Infect Chemother.  2012 Feb;44(1):40-43. 10.3947/ic.2012.44.1.40.

A Case of Multiple Pulmonary Nodular Pneumocystis jirovecii Pneumonia in an Acquired Immune Deficiency Syndrome Patient

  • 1Department of Internal Medicine, Gangneung Asan Hospital, University of Ulsan College of Medicine, Gangneung, Korea.
  • 2Department of Radiology, Gangneung Asan Hospital, University of Ulsan College of Medicine, Gangneung, Korea.
  • 3Department of Pathology, Gangneung Asan Hospital, University of Ulsan College of Medicine, Gangneung, Korea.


Pneumocystis jirovecii pneumonia (PCP) is a frequent manifestation of Acquired Immune Deficiency Syndrome (AIDS). The classic chest radiographic finding is perihilar ground glass opacities that may progress to more diffuse lung involvement. Atypical radiographic appearances include a normal chest film, lobar or segmental consolidation, cystic lesions, cavitation, pneumothorax, pleural effusion, and solitary or multiple pulmonary nodules. Although PCP is common in AIDS, presenting with nodular pulmonary densities is rare. We encountered the case of a 33-year-old man with AIDS whose chest radiography showed multiple bilateral nodular patterns suggestive of malignancy. We performed a transcutaneous lung biopsy and diagnosed him with PCP by Gomori methenamine-silver staining. Along with fungal and mycobacterial infections, intrathoracic Kaposi's sarcoma, and lymphoma, PCP should be considered in the differential diagnosis of nodular pulmonary disease in AIDS patients.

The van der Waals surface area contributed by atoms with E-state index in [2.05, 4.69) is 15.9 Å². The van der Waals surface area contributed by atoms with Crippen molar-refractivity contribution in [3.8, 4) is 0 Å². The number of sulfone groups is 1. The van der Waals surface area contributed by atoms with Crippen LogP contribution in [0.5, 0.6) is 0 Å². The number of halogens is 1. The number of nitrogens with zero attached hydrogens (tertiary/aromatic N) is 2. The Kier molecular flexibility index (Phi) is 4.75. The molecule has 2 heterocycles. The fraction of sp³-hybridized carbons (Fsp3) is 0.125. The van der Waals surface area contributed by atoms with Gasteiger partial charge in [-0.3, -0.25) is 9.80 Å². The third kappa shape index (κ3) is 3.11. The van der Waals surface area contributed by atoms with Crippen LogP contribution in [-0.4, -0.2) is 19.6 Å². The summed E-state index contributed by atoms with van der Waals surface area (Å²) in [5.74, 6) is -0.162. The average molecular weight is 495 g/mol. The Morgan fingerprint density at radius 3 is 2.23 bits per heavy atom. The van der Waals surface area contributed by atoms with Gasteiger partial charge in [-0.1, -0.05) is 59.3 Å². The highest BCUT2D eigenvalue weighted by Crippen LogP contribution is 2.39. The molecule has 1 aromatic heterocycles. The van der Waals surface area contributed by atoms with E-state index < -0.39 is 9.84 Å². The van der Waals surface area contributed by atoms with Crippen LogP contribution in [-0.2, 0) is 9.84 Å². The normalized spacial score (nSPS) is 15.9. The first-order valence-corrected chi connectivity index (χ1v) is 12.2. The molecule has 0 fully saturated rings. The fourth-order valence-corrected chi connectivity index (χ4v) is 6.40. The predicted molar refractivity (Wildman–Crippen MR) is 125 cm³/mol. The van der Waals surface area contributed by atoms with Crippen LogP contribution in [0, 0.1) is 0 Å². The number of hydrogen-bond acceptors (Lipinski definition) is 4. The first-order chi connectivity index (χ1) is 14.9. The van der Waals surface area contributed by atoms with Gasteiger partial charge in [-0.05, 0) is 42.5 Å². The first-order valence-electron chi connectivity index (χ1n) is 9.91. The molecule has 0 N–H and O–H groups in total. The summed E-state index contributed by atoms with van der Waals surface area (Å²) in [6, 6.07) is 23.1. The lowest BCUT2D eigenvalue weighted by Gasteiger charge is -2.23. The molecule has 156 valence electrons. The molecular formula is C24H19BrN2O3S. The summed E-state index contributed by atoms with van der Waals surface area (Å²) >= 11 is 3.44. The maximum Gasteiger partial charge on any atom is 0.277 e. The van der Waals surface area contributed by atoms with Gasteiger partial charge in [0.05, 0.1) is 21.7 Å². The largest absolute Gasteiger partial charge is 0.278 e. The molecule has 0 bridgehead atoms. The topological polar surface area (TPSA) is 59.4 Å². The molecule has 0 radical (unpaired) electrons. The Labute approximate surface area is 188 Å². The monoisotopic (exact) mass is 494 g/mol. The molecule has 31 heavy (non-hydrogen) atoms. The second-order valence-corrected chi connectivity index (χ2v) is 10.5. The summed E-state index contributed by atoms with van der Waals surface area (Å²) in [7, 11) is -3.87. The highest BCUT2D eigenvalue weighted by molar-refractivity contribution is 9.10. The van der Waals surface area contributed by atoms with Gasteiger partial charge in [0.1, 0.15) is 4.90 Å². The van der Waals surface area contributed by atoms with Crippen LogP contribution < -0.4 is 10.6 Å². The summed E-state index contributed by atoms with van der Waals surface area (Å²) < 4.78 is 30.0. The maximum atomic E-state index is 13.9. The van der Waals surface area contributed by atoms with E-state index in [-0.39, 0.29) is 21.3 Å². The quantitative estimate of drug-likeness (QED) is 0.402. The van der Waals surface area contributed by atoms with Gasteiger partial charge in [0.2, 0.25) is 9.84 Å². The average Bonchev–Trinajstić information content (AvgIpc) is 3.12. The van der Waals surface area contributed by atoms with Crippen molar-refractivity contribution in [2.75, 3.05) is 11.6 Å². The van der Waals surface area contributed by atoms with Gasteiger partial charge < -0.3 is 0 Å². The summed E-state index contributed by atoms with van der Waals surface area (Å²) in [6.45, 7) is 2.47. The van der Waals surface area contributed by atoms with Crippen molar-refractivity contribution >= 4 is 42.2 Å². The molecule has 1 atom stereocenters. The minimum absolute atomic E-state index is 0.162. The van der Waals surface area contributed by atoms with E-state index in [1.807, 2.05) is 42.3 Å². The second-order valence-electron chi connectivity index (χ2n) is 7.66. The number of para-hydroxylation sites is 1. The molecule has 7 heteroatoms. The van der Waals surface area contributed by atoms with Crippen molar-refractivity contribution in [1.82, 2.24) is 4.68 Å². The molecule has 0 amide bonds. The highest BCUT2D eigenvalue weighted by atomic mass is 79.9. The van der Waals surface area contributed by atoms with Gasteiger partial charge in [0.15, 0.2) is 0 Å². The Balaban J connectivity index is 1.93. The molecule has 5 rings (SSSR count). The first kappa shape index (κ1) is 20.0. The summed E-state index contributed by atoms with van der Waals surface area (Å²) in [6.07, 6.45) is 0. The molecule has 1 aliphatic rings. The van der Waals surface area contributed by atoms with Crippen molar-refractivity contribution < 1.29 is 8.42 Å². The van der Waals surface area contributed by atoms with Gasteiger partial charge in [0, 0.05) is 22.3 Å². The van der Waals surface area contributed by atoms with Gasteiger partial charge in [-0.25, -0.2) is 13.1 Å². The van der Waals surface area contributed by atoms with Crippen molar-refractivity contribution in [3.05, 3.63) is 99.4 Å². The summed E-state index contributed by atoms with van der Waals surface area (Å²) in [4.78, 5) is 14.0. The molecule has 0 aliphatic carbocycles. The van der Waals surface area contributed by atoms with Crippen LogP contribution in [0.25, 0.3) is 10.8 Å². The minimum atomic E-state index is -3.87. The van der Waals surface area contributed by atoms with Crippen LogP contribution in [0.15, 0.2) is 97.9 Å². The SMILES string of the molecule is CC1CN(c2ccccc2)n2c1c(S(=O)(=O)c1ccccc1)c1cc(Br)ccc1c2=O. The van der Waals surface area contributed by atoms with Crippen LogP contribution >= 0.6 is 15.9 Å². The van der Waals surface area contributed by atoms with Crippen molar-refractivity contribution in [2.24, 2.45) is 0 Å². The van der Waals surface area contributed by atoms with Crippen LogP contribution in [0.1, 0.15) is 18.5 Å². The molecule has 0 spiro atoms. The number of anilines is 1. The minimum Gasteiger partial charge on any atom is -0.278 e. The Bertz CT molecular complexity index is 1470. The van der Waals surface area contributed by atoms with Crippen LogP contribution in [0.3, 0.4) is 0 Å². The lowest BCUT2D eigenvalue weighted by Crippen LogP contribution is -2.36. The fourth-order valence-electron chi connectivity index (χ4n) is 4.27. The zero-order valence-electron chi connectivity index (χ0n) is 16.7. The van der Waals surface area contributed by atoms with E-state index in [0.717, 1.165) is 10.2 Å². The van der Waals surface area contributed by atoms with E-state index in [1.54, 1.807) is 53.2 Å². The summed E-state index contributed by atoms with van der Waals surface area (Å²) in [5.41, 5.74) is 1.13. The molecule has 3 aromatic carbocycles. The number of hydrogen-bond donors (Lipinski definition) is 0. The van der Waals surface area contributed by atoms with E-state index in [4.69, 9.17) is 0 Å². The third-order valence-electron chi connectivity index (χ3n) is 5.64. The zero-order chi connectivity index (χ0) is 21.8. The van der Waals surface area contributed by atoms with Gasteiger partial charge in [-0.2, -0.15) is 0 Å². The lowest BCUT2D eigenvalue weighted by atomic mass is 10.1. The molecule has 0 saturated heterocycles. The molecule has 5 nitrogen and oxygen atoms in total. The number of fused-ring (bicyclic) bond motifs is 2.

Multiple pulmonary nodules; Pneumocystis jirovecii pneumonia; Acquired Immune Deficiency Syndrome

MeSH Terms

Acquired Immunodeficiency Syndrome
Diagnosis, Differential
Lung Diseases
Multiple Pulmonary Nodules
Pleural Effusion
Pneumocystis jirovecii
Sarcoma, Kaposi


  • Figure 1 Posteroanterior chest radiograph view on admission shows multiple variable-sized lung nodules (black arrows) in both lung fields. The right aortic arch is noted with a white arrow.

  • Figure 2 Coronal conventional CT scans. (A) The initial CT scan shows multiple nodules and masses with cavitation (white arrow) or without cavitation (black arrow), or of the subpleural portion in the left upper lobe and right lower lobes. (B) CT scan after 22 days of PCP treatment shows paradoxical worsening of multiple lung nodules and masses. (C) CT scan after 75 days of PCP treatment shows decreased size of multiple lung nodules, masses, and the disappearance of cavitation.

  • Figure 3 (A) The specimen shows interstitial pneumonia with a few multinucleated cells (arrow), ill-formed granuloma and frothy intra-alveolar exudates (H&E stains, ×200). (B) Some cup or oval shaped organisms (arrow) are also noted in the exudates (GMS stain, ×400).


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